Over the last decade, FAANG stocks represented the pinnacle of tech investing. But after a terrible 2022 in which many of them lost significant value, some wondered if their run was over. 2023 marked a sharp reversal of this trend and many FAANG stocks regained their status as great investments.
The group consists of the following stocks:
- Facebook (now known as Metaplatforms (META 2.88%))
- Google (now known as alphabet)
None of these five companies had a better 2023 than Meta, whose shares rose around 170% in 2023. The next best performer (Amazon) gained about 75%, and the worst (Apple) saw shares rise nearly 50%. So while none of the companies in this group had a bad year, none come close to Meta Platforms’ performance.
But has the stock risen to the point where it won’t have a great year in 2024? Let’s take a look.
Meta Platforms is a story of two segments
Meta Platforms consists of two business segments: Family of Apps and Reality Labs. Its previous name, Facebook, was a clear indicator of the company, although there were also other social media platforms such as Instagram, WhatsApp, Messenger and Threads. However, due to CEO and founder Mark Zuckerberg’s desire to develop the metaverse, the company changed its name to reflect this vision.
The products and editions in Meta’s Reality Labs segment reflect that vision, even if the results weren’t particularly pretty.
So far in 2023, Meta Platforms has generated around $95 billion in revenue and $30 billion in operating profit, which is pretty good. But when you break down where that revenue and profit comes from, you get a better picture of the company.
|Family of apps
Apparently the family of apps is keeping the lights on for Meta, and Reality Labs is just a dream. But that doesn’t tell the whole story either, as Reality Labs reported its lowest third-quarter revenue in two years. This shows that the market’s interest in the Metaverse and augmented or virtual reality is quickly waning, which does not bode well for Meta’s plans.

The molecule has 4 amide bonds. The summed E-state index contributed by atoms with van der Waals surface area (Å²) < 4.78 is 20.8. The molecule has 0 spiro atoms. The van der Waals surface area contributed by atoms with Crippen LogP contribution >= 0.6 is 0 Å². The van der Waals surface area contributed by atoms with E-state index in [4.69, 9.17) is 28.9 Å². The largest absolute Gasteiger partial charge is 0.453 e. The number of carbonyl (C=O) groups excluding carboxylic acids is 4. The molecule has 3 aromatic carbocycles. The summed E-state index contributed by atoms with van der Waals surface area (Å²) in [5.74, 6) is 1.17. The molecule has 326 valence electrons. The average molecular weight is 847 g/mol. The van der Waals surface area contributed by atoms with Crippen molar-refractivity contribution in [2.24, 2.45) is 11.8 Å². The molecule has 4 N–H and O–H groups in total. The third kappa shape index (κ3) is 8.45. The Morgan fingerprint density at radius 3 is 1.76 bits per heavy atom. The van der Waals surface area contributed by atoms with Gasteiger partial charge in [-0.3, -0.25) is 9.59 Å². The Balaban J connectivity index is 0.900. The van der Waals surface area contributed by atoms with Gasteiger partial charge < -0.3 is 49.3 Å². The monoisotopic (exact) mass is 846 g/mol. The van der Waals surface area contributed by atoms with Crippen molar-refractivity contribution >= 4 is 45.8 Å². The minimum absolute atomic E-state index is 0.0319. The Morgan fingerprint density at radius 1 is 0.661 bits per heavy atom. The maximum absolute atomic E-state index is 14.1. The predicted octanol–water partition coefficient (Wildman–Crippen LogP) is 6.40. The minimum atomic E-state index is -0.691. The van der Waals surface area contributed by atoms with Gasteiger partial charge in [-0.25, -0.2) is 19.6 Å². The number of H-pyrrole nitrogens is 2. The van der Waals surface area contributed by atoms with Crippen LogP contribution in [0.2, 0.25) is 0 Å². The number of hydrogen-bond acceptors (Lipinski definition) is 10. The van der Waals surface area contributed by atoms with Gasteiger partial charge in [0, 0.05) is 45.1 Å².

But if you are a Meta Platforms investor, you should kind of forget about Reality Labs as Zuckerberg is determined to make this space a reality.
Instead, you should focus on the app family because the results are exceptional.
Continued increases in profitability make the stock appear cheap
Meta’s social media platforms generate the majority of their revenue from advertising, which wasn’t good business in 2022 as many companies cut their advertising budgets to prepare for an economic recession in 2023 that many predicted. However, this has now not become a reality, companies are returning to the various platforms to advertise in force.
After hitting its lowest point in the first quarter of this year, Meta’s advertising revenue posted solid quarterly growth numbers and reached a new all-time high in the third quarter. With the fourth quarter being a historically strong month (due to holiday advertising), Meta investors can expect more growth.
But what will it look like in 2024? An average of 50 analysts are forecasting revenue growth of 13%, which is respectable for a company of Meta’s size. However, earnings per share (EPS) are expected to rise dramatically in 2024.
Due to the weak advertising market, Meta was not optimized for profits in early 2023 (and Q4 2022). As a result, profit margins fell.
Now, if Meta can maintain its 34% profit margin and generate $138 billion in revenue (as Wall Street forecast), the company should generate a net profit of about $47 billion after returning to previous levels level has recovered. That would increase Meta Platforms’ value to around 18 times expected earnings.
In comparison, Meta stock looks cheap S&P 500 21x forward earnings valuation of the index. I would say that Meta is a much better company than many of the companies in the S&P 500, so buying it at a cheaper price than the index as a whole is a great bargain.
So will Meta be the best performing FAANG stock in 2024? I’m not sure, but given its advertising growth and low valuation, there are good reasons for it to be the top choice.
John Mackey, former CEO of Whole Foods Market, an Amazon subsidiary, is a member of The Motley Fool’s board of directors. Randi Zuckerberg, former director of market development and spokesperson for Facebook and sister of Mark Zuckerberg, CEO of Meta Platforms, is a member of The Motley Fool’s board of directors. Suzanne Frey, an executive at Alphabet, is a member of The Motley Fool’s board of directors. Keithen Drury has held positions at Alphabet and Amazon. The Motley Fool has positions in and recommends Alphabet, Amazon, Apple, Meta Platforms, and Netflix. The Motley Fool has a disclosure policy.